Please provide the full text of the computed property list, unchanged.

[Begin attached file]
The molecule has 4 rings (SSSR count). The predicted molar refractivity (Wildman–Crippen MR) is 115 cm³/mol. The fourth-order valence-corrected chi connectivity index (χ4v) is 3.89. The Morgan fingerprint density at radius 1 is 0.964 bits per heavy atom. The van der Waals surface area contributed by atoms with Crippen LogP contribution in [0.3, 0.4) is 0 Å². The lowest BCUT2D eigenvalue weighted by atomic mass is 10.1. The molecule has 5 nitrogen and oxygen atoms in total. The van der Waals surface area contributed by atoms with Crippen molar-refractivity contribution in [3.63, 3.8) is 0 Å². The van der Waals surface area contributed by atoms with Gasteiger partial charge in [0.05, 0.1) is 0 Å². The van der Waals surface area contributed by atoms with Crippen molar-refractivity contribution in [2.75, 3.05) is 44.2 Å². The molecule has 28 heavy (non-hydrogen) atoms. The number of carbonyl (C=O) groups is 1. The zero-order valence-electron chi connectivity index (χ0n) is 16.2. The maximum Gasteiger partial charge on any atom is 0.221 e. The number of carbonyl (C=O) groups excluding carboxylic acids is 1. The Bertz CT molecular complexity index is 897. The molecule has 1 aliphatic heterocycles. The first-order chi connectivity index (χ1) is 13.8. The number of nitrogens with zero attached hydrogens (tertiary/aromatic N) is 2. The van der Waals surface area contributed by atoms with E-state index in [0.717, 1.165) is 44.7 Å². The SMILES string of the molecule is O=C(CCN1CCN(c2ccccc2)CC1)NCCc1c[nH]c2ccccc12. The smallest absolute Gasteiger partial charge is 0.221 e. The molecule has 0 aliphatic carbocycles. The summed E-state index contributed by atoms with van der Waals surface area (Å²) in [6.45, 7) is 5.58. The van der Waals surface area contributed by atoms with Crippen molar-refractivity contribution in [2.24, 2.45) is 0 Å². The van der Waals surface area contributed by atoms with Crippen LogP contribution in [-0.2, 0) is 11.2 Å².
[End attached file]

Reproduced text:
The molecule has 4 rings (SSSR count). The predicted molar refractivity (Wildman–Crippen MR) is 115 cm³/mol. The fourth-order valence-corrected chi connectivity index (χ4v) is 3.89. The Morgan fingerprint density at radius 1 is 0.964 bits per heavy atom. The van der Waals surface area contributed by atoms with Crippen LogP contribution in [0.3, 0.4) is 0 Å². The lowest BCUT2D eigenvalue weighted by atomic mass is 10.1. The molecule has 5 nitrogen and oxygen atoms in total. The van der Waals surface area contributed by atoms with Crippen molar-refractivity contribution in [3.63, 3.8) is 0 Å². The van der Waals surface area contributed by atoms with Gasteiger partial charge in [0.05, 0.1) is 0 Å². The van der Waals surface area contributed by atoms with Crippen molar-refractivity contribution in [2.75, 3.05) is 44.2 Å². The molecule has 28 heavy (non-hydrogen) atoms. The number of carbonyl (C=O) groups is 1. The zero-order valence-electron chi connectivity index (χ0n) is 16.2. The maximum Gasteiger partial charge on any atom is 0.221 e. The number of carbonyl (C=O) groups excluding carboxylic acids is 1. The Bertz CT molecular complexity index is 897. The molecule has 1 aliphatic heterocycles. The first-order chi connectivity index (χ1) is 13.8. The number of nitrogens with zero attached hydrogens (tertiary/aromatic N) is 2. The van der Waals surface area contributed by atoms with E-state index in [0.717, 1.165) is 44.7 Å². The SMILES string of the molecule is O=C(CCN1CCN(c2ccccc2)CC1)NCCc1c[nH]c2ccccc12. The smallest absolute Gasteiger partial charge is 0.221 e. The molecule has 0 aliphatic carbocycles. The summed E-state index contributed by atoms with van der Waals surface area (Å²) in [6.45, 7) is 5.58. The van der Waals surface area contributed by atoms with Crippen molar-refractivity contribution in [2.24, 2.45) is 0 Å². The van der Waals surface area contributed by atoms with Crippen LogP contribution in [-0.2, 0) is 11.2 Å².